Sunday, 7 June 2015

Benskin’s Watford Brewery

Here’s another annual report and another famous name from brewing’s past: Benskin’s. Brewers of the legendary Colne Spring Ale.

The 52nd annual general meeting of this company was held on 14th December in London, Col. W. H. Briggs, D.L. (chairman), presiding. The following is an extract from his circulated statement :—

The year's trading has resulted in a net profit of £277,778 after making provision for all outgoings and expenses and after deductions of profits tax and income tax: on the year's profits. The latter with £294,640 in the corresponding period of 1948. The profits for that year were a record, and were £83,529 over the figures for 1947 which were more normal. Therefore this year's profits are more in accord with the company's usual earnings. In all the circumstances the directors consider the accounts for the year to be satisfactory. In the early part of the year trade fell very seriously, and although the company has made up considerable leeway during the summer, it has not been possible to overtake to the full extent the fall in the spring.”
"Brewing Trade Review, 1950", pages  85 - 86.

It looks as if the brewery was pretty solid financially.

A bit about the history of Benskin’s. This being the 52nd annual meeting, you’d expect the brewery to have gone public in 1898. But in fact that happened in 1894. Not sure why there are four annual meetings missing. Isn’t there a legal obligation to hold one each year?

The firm had been started in 1722 by John Pope and it remained in his family for the next century. When Joseph Benskin got his hands on it in 1867 (for 34,000 quid), the brewery already had an estate of 42 pubs. It didn’t last long after this report as an independent company, falling to Ind Coope in 1957. At the time it had 636 pubs. It closed in 1972.*

These chairmen’s reports follow a routine path. First they say how wonderfully the company is doing. Then complain bitterly of how much better they’d be doing, if it weren’t for the government. A bit like today’s business leaders, really.

Here’s a moan about government wage controls:

“The expenses of conducting licensed houses rise in every direction and are steeply accentuated by such Acts as the Catering Wages Act which places very serious increases in wages upon the cost of running a licensed house, but despite this increase in wages, lighting, heating, furnishings, food, rates, and in fact in every way, selling prices are expected to be kept at the same figure, if not lower.”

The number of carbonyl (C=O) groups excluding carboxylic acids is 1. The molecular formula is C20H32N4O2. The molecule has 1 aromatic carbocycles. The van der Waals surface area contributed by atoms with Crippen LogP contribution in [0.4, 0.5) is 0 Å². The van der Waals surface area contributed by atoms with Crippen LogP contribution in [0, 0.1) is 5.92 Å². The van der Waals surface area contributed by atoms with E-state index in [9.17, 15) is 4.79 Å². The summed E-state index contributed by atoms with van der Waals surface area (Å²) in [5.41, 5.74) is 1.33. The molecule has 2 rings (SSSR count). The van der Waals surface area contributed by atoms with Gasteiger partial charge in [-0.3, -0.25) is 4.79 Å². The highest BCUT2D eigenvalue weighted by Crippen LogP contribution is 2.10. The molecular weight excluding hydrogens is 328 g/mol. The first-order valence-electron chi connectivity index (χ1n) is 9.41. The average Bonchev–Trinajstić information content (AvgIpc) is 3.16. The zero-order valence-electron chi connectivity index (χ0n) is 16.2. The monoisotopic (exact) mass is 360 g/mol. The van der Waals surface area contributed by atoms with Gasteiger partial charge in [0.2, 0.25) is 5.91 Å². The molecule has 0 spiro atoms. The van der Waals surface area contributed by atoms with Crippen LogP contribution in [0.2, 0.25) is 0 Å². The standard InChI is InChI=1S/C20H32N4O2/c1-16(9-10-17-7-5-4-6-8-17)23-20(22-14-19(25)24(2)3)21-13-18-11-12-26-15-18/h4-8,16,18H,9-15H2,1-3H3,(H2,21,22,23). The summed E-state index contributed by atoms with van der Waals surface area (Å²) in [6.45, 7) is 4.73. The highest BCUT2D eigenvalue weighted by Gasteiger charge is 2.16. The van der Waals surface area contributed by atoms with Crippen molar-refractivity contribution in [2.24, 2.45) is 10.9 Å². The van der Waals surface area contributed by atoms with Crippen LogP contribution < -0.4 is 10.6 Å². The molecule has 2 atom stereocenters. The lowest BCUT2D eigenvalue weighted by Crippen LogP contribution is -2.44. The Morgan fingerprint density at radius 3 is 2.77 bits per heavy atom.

"Brewing Trade Review, 1950", page 86.

This is really interesting:

“Brewing materials, though restricted by the Ministry of Food principally to home produce, are good and this year's crop of barley has been very satisfactory indeed. In this part of the country barley has been good and plentiful and obtainable at comparatively reasonable prices. As those notes are being written hops are coming on to the market and what have been seen are up to a good standard.”
"Brewing Trade Review, 1950", page 86.

I’d noticed in the numbers that – and brewing records – that for the first time since the 1840’s exclusively British ingredients were being used. Three things had made this possible: a fall in the quantity of beer brewed, a fall in beer strength and a huge increase in barley growing in WW II.

Next time a look at Benskin’s pub trade and their worry of the government muscling in.

* “A Century of British Brewers”, by Norman Barber, 1996, page 41.


Martyn Cornell said...

The company was reformed in 1898, four years after the initial flotation, hence the apparently missing number of company meetings, since they were counting only from the second foundation. Colonel Briggs had married Doris Benskin, granddaughter of Joseph of that ilk. He became MD of the company in 1910 and retired as managing director in October 1946, when he was 75, He stayed on as chairman of the company until his death at 80 in August 1951

Martyn Cornell said...

Ooo,forgot to say that Pope didn't start the brewery in 1722, but some time between 1714 and 1722, when he was already running a bakery business.